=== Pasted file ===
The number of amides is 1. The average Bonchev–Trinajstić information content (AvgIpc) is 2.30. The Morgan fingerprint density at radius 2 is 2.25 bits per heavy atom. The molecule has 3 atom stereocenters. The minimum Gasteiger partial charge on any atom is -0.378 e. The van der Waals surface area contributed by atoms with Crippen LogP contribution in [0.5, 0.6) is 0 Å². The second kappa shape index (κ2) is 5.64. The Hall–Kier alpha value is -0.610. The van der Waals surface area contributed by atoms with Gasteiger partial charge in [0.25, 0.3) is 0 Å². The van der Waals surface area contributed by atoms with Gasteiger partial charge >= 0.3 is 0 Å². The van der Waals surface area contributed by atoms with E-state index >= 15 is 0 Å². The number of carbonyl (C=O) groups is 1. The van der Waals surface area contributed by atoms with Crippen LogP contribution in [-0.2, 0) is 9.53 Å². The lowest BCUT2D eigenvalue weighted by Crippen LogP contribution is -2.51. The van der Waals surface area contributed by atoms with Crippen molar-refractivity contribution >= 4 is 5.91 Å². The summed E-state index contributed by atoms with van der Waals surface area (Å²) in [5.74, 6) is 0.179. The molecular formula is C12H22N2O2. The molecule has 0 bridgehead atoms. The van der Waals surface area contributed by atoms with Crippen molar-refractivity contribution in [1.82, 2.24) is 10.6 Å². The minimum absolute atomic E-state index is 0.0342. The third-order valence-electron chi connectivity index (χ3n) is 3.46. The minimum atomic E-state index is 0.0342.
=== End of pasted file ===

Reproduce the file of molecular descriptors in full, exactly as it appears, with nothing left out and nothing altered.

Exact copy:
The number of amides is 1. The average Bonchev–Trinajstić information content (AvgIpc) is 2.30. The Morgan fingerprint density at radius 2 is 2.25 bits per heavy atom. The molecule has 3 atom stereocenters. The minimum Gasteiger partial charge on any atom is -0.378 e. The van der Waals surface area contributed by atoms with Crippen LogP contribution in [0.5, 0.6) is 0 Å². The second kappa shape index (κ2) is 5.64. The Hall–Kier alpha value is -0.610. The van der Waals surface area contributed by atoms with Gasteiger partial charge in [0.25, 0.3) is 0 Å². The van der Waals surface area contributed by atoms with Gasteiger partial charge >= 0.3 is 0 Å². The van der Waals surface area contributed by atoms with E-state index >= 15 is 0 Å². The number of carbonyl (C=O) groups is 1. The van der Waals surface area contributed by atoms with Crippen LogP contribution in [-0.2, 0) is 9.53 Å². The lowest BCUT2D eigenvalue weighted by Crippen LogP contribution is -2.51. The van der Waals surface area contributed by atoms with Crippen molar-refractivity contribution >= 4 is 5.91 Å². The summed E-state index contributed by atoms with van der Waals surface area (Å²) in [5.74, 6) is 0.179. The molecular formula is C12H22N2O2. The molecule has 0 bridgehead atoms. The van der Waals surface area contributed by atoms with Crippen molar-refractivity contribution in [1.82, 2.24) is 10.6 Å². The minimum absolute atomic E-state index is 0.0342. The third-order valence-electron chi connectivity index (χ3n) is 3.46. The minimum atomic E-state index is 0.0342.